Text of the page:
September 04, 1787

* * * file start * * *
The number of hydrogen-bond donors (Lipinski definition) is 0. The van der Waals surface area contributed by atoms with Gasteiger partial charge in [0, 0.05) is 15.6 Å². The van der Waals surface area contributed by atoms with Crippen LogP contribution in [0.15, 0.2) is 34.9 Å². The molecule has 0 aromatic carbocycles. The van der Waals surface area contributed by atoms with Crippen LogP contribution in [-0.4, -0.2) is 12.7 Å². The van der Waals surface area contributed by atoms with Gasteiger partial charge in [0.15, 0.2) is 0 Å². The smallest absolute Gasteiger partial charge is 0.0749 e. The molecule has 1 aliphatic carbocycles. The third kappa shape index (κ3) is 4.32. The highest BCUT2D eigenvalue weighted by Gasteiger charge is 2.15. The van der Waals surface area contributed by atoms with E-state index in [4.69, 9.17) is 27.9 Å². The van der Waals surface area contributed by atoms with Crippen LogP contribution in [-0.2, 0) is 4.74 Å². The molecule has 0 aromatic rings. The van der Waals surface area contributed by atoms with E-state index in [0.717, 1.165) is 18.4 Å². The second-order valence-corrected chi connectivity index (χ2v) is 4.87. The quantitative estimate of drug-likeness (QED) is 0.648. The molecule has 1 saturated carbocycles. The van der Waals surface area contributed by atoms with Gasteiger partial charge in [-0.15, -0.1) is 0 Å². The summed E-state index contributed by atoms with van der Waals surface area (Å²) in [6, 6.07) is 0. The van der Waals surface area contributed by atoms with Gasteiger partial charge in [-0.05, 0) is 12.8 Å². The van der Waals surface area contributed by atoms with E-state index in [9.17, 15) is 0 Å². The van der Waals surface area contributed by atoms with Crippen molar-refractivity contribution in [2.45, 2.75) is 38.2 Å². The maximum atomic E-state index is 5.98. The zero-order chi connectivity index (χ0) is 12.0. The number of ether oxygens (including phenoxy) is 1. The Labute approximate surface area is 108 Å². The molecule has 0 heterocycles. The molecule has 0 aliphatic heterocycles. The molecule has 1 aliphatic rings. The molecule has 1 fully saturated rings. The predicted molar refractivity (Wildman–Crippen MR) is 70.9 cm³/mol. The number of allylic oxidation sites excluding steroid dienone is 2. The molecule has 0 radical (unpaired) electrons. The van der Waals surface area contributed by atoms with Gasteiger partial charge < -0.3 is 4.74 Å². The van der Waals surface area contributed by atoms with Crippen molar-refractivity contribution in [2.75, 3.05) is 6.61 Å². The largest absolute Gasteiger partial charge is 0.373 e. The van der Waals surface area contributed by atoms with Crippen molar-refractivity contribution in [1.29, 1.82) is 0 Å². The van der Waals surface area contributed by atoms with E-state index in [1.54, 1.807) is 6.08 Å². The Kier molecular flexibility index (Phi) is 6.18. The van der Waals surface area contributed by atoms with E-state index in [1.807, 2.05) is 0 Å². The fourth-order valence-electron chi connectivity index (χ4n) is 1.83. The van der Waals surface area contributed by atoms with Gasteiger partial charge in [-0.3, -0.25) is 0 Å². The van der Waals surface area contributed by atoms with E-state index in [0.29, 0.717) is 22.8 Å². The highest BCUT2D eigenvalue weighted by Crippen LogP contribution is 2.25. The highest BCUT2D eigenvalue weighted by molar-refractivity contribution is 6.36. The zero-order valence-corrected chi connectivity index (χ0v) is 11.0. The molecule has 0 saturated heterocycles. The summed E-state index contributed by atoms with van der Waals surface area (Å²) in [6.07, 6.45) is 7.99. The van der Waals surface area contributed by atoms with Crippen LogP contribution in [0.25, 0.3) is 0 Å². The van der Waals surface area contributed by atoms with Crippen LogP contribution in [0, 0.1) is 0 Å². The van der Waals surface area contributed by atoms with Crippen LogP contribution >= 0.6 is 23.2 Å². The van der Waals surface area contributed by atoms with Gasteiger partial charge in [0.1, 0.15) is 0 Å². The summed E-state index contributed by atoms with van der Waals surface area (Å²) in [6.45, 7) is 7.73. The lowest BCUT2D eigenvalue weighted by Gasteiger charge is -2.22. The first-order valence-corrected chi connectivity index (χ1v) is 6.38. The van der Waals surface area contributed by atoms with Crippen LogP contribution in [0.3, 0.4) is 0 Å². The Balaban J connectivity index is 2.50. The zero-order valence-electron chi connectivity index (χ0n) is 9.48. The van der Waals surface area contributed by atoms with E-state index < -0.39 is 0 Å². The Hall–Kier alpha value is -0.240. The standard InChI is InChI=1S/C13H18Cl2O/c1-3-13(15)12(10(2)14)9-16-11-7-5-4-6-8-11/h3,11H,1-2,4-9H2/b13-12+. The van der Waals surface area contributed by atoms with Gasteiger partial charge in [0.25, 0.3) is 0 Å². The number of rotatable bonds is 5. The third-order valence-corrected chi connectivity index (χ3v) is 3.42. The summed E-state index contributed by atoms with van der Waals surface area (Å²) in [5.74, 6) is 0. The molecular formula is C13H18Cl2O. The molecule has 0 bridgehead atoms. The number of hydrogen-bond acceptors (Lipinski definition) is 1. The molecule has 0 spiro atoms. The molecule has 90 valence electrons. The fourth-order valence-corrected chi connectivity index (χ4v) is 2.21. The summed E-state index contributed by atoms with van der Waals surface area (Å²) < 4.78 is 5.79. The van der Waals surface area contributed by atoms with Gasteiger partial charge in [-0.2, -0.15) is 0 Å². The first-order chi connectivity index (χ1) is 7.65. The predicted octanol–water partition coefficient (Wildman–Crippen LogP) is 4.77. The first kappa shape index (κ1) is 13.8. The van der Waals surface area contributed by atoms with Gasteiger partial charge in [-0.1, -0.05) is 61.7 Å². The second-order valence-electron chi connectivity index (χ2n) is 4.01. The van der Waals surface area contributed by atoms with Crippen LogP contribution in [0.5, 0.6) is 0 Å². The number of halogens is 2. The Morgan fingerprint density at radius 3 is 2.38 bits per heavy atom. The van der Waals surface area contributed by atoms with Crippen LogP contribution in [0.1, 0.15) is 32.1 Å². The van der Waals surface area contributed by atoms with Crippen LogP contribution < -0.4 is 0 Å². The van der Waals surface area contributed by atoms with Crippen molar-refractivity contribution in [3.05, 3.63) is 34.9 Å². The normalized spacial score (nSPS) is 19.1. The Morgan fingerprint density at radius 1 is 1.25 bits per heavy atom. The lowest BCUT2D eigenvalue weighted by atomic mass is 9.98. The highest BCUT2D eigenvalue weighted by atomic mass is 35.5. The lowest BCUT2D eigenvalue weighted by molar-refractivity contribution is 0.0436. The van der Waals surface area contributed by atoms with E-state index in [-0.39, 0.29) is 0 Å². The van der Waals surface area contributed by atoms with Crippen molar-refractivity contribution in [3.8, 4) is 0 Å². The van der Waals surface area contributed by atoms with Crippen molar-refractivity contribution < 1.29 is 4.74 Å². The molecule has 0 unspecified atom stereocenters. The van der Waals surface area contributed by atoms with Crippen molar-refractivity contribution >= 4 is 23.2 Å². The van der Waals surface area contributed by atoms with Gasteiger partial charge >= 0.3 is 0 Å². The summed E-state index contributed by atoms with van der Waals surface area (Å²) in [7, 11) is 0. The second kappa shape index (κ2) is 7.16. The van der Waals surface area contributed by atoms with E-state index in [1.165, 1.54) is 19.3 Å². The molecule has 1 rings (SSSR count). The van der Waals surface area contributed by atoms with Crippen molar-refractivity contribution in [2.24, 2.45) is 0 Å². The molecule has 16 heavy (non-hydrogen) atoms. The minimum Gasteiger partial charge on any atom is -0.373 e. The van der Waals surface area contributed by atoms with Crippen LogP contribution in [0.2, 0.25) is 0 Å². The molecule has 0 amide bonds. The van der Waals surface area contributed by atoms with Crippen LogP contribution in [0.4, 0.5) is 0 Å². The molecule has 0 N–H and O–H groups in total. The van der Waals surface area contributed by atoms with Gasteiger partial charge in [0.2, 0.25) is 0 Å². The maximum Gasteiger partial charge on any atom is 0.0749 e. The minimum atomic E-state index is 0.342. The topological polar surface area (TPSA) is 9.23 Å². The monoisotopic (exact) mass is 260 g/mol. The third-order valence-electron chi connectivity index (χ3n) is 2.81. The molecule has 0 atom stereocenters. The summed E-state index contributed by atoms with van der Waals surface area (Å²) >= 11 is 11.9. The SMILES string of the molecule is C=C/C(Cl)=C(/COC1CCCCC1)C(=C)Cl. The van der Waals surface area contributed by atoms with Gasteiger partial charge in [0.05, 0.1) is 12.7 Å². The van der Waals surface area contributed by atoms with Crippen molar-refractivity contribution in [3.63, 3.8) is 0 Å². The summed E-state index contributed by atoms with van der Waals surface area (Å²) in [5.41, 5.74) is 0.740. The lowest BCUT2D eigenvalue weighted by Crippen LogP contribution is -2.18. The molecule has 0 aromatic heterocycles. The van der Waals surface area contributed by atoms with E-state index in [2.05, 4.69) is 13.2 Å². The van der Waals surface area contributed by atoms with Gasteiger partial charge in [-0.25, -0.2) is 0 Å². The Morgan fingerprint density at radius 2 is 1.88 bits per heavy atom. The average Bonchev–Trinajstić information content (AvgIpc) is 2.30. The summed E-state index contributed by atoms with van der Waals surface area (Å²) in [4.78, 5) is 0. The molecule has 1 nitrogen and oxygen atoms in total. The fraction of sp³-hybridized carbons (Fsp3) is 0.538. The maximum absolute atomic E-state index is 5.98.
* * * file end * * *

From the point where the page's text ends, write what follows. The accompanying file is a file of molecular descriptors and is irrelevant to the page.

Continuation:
I have now shewn, how federal sentiments must be acquired by education, manners, laws, morals, and religion; and proceed to consider how they may be promoted by civil institutions—my reader will please to remember, that the political arrangement of a federal system is my object only in this view. There can be no republican liberty, but where the great body of the people does by representatives exercise the sovereign power. A great number should therefore be qualified to rule in their turn—the far greater majority should have the knowledge and virtue of electors—the whole nation ought to have a warm zeal for liberty, integrity and courage to intimidate the boldest ambition; yet be generous enough to love and respect a good government, and to support it with their lives and fortuned. We may heartily despise those politicians, who pretend to establish a noble republican system only by a nice balance of civil powers. Can a Palladio erect a palace, that shall be the wonder of ages, with untempered mortar, soft bricks, and rotten timbers! Can a Vauban with such materials form national bulwarks, that shall mock the fury of batteries, and the disperate attack of the forlorn hope. Suppose the Turkish Sultan has a mind to transform his vast despotic empire into a federal republic, and had for this purpose all the best politicians in Europe and America, and the honorable Federal Convention; do you think, he could do it? No, a dreadful civil war would kindle form the Black Sea to Lybia, and the blood of a million would only cement the vast prison of slavery. In the republican edifice, the people are not inanimate materials, but living stones. They must not only be sound and proper, but also willing to lie, to stand, to join as the architect wishes, nay, to go into their proper places; because in a free country there is no machinery strong enough to hoist massy stones and heavy timbers against their will—no iron capable of trussing a roof, when the rafters will not join—no force to fix a kingpost against his inclination—to make the stately columns, that bear up the dome, stand in their places—The very stones of the foundation can, if they please, begin to fight, and like a fatal earthquake shake the whole fabric into a heap of rubbish. Reflect on this ye federal people! Spurn the crooked stick; let the unwieldy mass stick in the mire; despise every showy but hollow hearted tree; be like the best freestone; firm, sound, invariable, as your live oaks and evergreen cedars—consider also, that the stones, however solid, must be smoothed and joined by the yielding well tempered mortar; that discord is a bursting mine. Ye political architects! exert all your skill; poise your centers of gravity; calculate the weights and bearings; Consult the plans of Montesquieu, Harrington, Stuart, Hume, Smith, and others—but consider that never did so much depend on the quality of the materials; ameliorate and innoble them therefore by all means; improve their solidity, firmness, cohesion; animate them with the generous spirit of true freedom: make them say—here we are, place us where we suit best: that is the post of honor, whether in the lowest part of the foundation, or in the towering arch. Then shall your masterly hands rear a grand temple of federal liberty, perennial as this western continent, and the sun that gildes it with his mild evening rays.